Monday, 15 August 2016

b/w Photography: Gear


regular readers might be familiar with my vegetable cooler. It used to house mealworms in spring-time. New season, new purpose!

ready to go with a decent film stock at hand

About one and a half years ago, I sat at the legendary Café Jelinek in Vienna, chatting with a friend, after-work, talking about this and that, Rome and fashion and suddenly I came up with the idea of buying a pre-loved Nikon F4. The legend! Out of reach – moneywise – in my teenage years. See, I still know the name, having admired the famous camera only from the distance. Instead I teamed up with a Yashica FX-7, which turned out to be a reliable tool, it's still in use

The friend – a professional photographyer – disagreed: "Why buy a 35mm camera? F4? You should try medium format, that might be something for you"

It did not take long and I came home with this camera in my hands:
Yashica Mat 124-G

Binocular system
3 reasons why I favoured this camera over others:

1. no mirror
I look through an additional lens - the binocular system.  No mirror means, there is no flipping, no shaking, when the mirror moves. The binocular Yashica Mat allows slow speed, handheld - 1/30, 1/15 - no problem

2. light weight
The complete camera weighs less than a Hasselblad body. Trying various cameras, I noticed several reasons, why the Hasselblad is not for me. Mainly because my hands are too small. A friend, she is a photographer, gave me one advice: hold it and see how it feels. If it does not feel right in your hands, it's not right for you, no matter how phantastic the specs are.
3. built-in light meter
The light meter is nice. In the long run I teamed up with a hand held light meter. The camera needs a exotic battery, mercury free, which has a shorter life span, compared to the original mercury batteries in the 1970's. Ever 3-4 months approx. 9 EUR. 

Ordinary sky, seen on a digital camera display
The ordinary sky suddenly becomes special
6 months later a friend de-cluttered his closets, mainly camera gear. He knew about of my renewed passion for analogue photography ... 

Canon AE-1: Love!

I had no idea what a difference the gear makes until I started shooting with the Canon AE-1

Canon AE-1 and Viviar 70mm-150mm lens
The 70-150mm and I did not team up very well at the beginning. The 150mm zoom did not suffice for my needs when I wanted to capture details on facades etc. It did not make any sense, until ... well, until I heard read about 80mm & portrait!!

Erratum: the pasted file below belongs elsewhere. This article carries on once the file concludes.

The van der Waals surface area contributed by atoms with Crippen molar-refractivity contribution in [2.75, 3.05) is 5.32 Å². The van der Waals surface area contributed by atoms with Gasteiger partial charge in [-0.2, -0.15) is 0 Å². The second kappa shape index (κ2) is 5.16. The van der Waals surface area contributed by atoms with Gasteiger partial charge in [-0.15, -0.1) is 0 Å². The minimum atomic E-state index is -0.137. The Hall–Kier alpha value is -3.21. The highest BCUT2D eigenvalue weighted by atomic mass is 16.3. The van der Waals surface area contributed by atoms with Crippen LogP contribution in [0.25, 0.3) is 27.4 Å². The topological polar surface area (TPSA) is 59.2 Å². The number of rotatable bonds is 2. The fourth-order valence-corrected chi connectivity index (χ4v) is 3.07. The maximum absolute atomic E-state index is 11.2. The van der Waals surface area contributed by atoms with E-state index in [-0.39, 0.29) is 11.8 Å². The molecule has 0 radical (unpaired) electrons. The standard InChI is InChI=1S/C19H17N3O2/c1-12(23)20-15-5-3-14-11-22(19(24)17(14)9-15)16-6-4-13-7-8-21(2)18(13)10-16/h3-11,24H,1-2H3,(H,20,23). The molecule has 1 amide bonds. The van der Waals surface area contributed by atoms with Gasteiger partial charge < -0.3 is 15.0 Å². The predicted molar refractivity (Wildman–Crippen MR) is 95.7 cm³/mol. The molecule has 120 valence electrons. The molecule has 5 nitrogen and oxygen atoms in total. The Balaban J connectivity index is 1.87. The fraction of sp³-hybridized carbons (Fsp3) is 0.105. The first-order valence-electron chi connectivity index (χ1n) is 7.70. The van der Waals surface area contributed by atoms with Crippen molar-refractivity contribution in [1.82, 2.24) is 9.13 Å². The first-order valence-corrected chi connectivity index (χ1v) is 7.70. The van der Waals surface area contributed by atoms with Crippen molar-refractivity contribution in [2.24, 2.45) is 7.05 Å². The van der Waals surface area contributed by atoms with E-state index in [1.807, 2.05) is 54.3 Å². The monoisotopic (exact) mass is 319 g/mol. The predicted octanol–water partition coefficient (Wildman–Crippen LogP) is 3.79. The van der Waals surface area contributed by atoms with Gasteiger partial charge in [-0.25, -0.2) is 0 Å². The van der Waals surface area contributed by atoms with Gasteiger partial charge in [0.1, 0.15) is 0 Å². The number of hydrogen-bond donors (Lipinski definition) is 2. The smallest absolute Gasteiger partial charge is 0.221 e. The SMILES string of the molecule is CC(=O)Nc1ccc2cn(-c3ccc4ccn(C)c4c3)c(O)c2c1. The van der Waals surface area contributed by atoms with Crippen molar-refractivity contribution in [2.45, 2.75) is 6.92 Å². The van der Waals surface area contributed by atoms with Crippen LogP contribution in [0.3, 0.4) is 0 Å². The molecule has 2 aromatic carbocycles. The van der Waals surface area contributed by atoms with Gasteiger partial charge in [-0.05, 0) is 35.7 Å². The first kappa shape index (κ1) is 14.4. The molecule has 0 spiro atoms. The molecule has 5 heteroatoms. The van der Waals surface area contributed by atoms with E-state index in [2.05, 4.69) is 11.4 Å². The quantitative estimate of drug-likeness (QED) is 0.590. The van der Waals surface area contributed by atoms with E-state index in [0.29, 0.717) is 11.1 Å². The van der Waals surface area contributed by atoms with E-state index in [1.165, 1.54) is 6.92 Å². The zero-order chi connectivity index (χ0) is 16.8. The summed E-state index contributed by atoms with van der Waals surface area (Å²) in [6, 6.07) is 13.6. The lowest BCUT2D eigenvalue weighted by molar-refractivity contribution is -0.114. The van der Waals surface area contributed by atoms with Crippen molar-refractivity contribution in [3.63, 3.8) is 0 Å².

Our youngest family member is a Labradoodle: Luna

Both cameras – the Yashica Mat and the Canon AE-1 fit in this backbag:
KATA backbag
KATA was a legend. Was – because unfortuantely, KATA is no longer. Manfrotto bought KATA a few years ago. From what I've heard, the original  KATA knowhow* and KATA design became part of the Manfrotto pro-line.

Ok. Now you have read a lot about my cameras. And what about black and white? 

To be continued!

The follow-up posting will lead us straight to the dark room

* two Isreali guys, both experienced with weapons founded KATA. Their bags provided maximum protection for (all kinds of) gear. 


  1. Paula, you are giving me G.A.S., Gear Acquisition Syndrome! I suddenly want to buy a TLR and an 80mm portrait lens. I’ve always wanted a Twin Lens Reflex camera. My only medium format camera currently is a Mamiya 645 1000s. It’s modular, so I can purchase a waist level viewfinder for the waist level experience.

    That AE-1 is a classic. I love my OM1. The size and functionality is superb. It feels like an extension of my hand. It never gets in the way and it never lets me down. I’ve been using only two lenses for years, a 50mm f1.8 and a 28mm f3.5. I’ve been wanting a nice portrait lens for a while, something in the 80mm range. Your blog post has reminded me that I need to find one.

    I really like that bag. I have a good bag now, but I need something that is more functional. I will probably acquire something similar to yours. When I do, I will have to do a blog post about my gear. Thanks for the history lesson on KATA. That is a very interesting story.

    We have similar taste when it comes to film. I love all the film stocks in your fridge. I love Kodak Portra and I just shot a roll of HP5 Plus. HP5 is awesome! I’ve used Delta 100 for some cityscape work and I’ve done some street work with Delta 400. Although, I still prefer TRI-X 400 for street work. I used some Delta 3200 for the first time at the end of last year. If interested, I can forward you the links to specific blog post illustrating my captures with these films stocks. Thanks for sharing!

    1. Dear Travis,
      thank you for the insight!
      Usually I don't push people into buying stuff, but this time: Yes, go for a 80mm (or any excellent 70-150mm). Espescially since you are into people-photography.
      80mm might suit you better, a zoom-lens seems so "non-street"

      Delta 400 is my favourite film. There are just a few left, because I have used them all :-)

      The Mamya would have been nice for a stronger version of myself. :-)

      PS: last weekend I've acquired another camera: my sister gave away a Olympus AF10. With the Olympus AF10 I will shoot only in colour. I aim for some cheap looks from the lab, now that I plan to start with high-end fibre based paper in b/w, a complimentery look might be nice.